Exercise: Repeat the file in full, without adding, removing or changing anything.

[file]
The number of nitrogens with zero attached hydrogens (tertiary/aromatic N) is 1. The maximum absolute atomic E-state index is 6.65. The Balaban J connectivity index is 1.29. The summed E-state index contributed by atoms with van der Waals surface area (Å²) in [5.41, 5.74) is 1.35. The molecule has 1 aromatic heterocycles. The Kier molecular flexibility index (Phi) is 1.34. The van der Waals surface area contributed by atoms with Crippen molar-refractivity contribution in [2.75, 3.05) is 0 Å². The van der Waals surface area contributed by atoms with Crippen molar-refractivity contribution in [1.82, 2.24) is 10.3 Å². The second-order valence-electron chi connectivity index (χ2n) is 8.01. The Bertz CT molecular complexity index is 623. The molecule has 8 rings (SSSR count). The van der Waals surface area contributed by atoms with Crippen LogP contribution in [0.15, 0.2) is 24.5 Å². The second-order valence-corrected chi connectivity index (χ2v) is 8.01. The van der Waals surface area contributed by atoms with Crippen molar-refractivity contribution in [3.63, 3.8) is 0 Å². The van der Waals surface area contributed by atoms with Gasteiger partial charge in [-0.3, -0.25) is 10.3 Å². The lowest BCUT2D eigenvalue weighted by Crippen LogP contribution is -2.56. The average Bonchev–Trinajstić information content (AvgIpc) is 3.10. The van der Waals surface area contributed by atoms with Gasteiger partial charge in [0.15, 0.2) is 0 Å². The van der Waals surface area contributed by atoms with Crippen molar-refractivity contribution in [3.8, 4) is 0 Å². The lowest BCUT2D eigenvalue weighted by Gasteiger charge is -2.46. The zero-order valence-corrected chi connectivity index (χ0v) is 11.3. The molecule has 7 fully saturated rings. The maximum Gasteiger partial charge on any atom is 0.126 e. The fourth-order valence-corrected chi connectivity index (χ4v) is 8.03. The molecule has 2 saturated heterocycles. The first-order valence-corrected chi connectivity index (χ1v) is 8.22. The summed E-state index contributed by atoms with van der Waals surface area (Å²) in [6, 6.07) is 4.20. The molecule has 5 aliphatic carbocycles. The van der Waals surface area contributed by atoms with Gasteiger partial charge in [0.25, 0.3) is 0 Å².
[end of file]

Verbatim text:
The number of nitrogens with zero attached hydrogens (tertiary/aromatic N) is 1. The maximum absolute atomic E-state index is 6.65. The Balaban J connectivity index is 1.29. The summed E-state index contributed by atoms with van der Waals surface area (Å²) in [5.41, 5.74) is 1.35. The molecule has 1 aromatic heterocycles. The Kier molecular flexibility index (Phi) is 1.34. The van der Waals surface area contributed by atoms with Crippen molar-refractivity contribution in [2.75, 3.05) is 0 Å². The van der Waals surface area contributed by atoms with Crippen molar-refractivity contribution in [1.82, 2.24) is 10.3 Å². The second-order valence-electron chi connectivity index (χ2n) is 8.01. The Bertz CT molecular complexity index is 623. The molecule has 8 rings (SSSR count). The van der Waals surface area contributed by atoms with Crippen LogP contribution in [0.15, 0.2) is 24.5 Å². The second-order valence-corrected chi connectivity index (χ2v) is 8.01. The van der Waals surface area contributed by atoms with Crippen molar-refractivity contribution in [3.63, 3.8) is 0 Å². The van der Waals surface area contributed by atoms with Gasteiger partial charge in [-0.3, -0.25) is 10.3 Å². The lowest BCUT2D eigenvalue weighted by Crippen LogP contribution is -2.56. The average Bonchev–Trinajstić information content (AvgIpc) is 3.10. The van der Waals surface area contributed by atoms with Gasteiger partial charge in [0.15, 0.2) is 0 Å². The van der Waals surface area contributed by atoms with Crippen molar-refractivity contribution in [3.8, 4) is 0 Å². The lowest BCUT2D eigenvalue weighted by Gasteiger charge is -2.46. The zero-order valence-corrected chi connectivity index (χ0v) is 11.3. The molecule has 7 fully saturated rings. The maximum Gasteiger partial charge on any atom is 0.126 e. The fourth-order valence-corrected chi connectivity index (χ4v) is 8.03. The molecule has 2 saturated heterocycles. The first-order valence-corrected chi connectivity index (χ1v) is 8.22. The summed E-state index contributed by atoms with van der Waals surface area (Å²) in [6, 6.07) is 4.20. The molecule has 5 aliphatic carbocycles. The van der Waals surface area contributed by atoms with Gasteiger partial charge in [0.25, 0.3) is 0 Å².